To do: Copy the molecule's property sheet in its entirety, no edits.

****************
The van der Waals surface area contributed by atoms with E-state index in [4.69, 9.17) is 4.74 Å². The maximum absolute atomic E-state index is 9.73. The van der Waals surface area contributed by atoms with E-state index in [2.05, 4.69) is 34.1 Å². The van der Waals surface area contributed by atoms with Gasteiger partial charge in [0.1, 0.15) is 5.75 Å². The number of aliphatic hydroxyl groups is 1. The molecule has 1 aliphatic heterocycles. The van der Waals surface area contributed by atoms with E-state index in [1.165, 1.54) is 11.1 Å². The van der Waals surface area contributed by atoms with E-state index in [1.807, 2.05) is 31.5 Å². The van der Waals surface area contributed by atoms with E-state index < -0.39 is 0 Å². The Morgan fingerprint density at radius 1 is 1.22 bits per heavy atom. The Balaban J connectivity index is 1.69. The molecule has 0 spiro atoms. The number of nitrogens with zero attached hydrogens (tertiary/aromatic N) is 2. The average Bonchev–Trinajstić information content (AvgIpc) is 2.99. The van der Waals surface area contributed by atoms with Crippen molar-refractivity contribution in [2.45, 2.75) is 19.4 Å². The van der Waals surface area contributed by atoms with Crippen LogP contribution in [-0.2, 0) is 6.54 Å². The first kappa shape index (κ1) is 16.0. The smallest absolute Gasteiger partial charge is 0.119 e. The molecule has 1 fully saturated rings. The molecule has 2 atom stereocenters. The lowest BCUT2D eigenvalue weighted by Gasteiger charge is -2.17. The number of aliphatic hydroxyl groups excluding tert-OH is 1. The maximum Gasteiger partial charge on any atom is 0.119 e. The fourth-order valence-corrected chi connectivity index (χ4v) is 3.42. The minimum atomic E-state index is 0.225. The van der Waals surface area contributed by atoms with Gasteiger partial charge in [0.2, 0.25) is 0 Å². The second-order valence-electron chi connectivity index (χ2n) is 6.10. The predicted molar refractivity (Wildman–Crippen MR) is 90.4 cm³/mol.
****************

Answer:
The van der Waals surface area contributed by atoms with E-state index in [4.69, 9.17) is 4.74 Å². The maximum absolute atomic E-state index is 9.73. The van der Waals surface area contributed by atoms with E-state index in [2.05, 4.69) is 34.1 Å². The van der Waals surface area contributed by atoms with Gasteiger partial charge in [0.1, 0.15) is 5.75 Å². The number of aliphatic hydroxyl groups is 1. The molecule has 1 aliphatic heterocycles. The van der Waals surface area contributed by atoms with E-state index in [1.165, 1.54) is 11.1 Å². The van der Waals surface area contributed by atoms with E-state index in [1.807, 2.05) is 31.5 Å². The van der Waals surface area contributed by atoms with E-state index < -0.39 is 0 Å². The Morgan fingerprint density at radius 1 is 1.22 bits per heavy atom. The Balaban J connectivity index is 1.69. The molecule has 0 spiro atoms. The number of nitrogens with zero attached hydrogens (tertiary/aromatic N) is 2. The average Bonchev–Trinajstić information content (AvgIpc) is 2.99. The van der Waals surface area contributed by atoms with Crippen molar-refractivity contribution in [2.45, 2.75) is 19.4 Å². The van der Waals surface area contributed by atoms with Crippen LogP contribution in [-0.2, 0) is 6.54 Å². The first kappa shape index (κ1) is 16.0. The smallest absolute Gasteiger partial charge is 0.119 e. The molecule has 1 fully saturated rings. The molecule has 2 atom stereocenters. The lowest BCUT2D eigenvalue weighted by Gasteiger charge is -2.17. The number of aliphatic hydroxyl groups excluding tert-OH is 1. The maximum Gasteiger partial charge on any atom is 0.119 e. The fourth-order valence-corrected chi connectivity index (χ4v) is 3.42. The minimum atomic E-state index is 0.225. The van der Waals surface area contributed by atoms with Gasteiger partial charge in [0.2, 0.25) is 0 Å². The second-order valence-electron chi connectivity index (χ2n) is 6.10. The predicted molar refractivity (Wildman–Crippen MR) is 90.4 cm³/mol.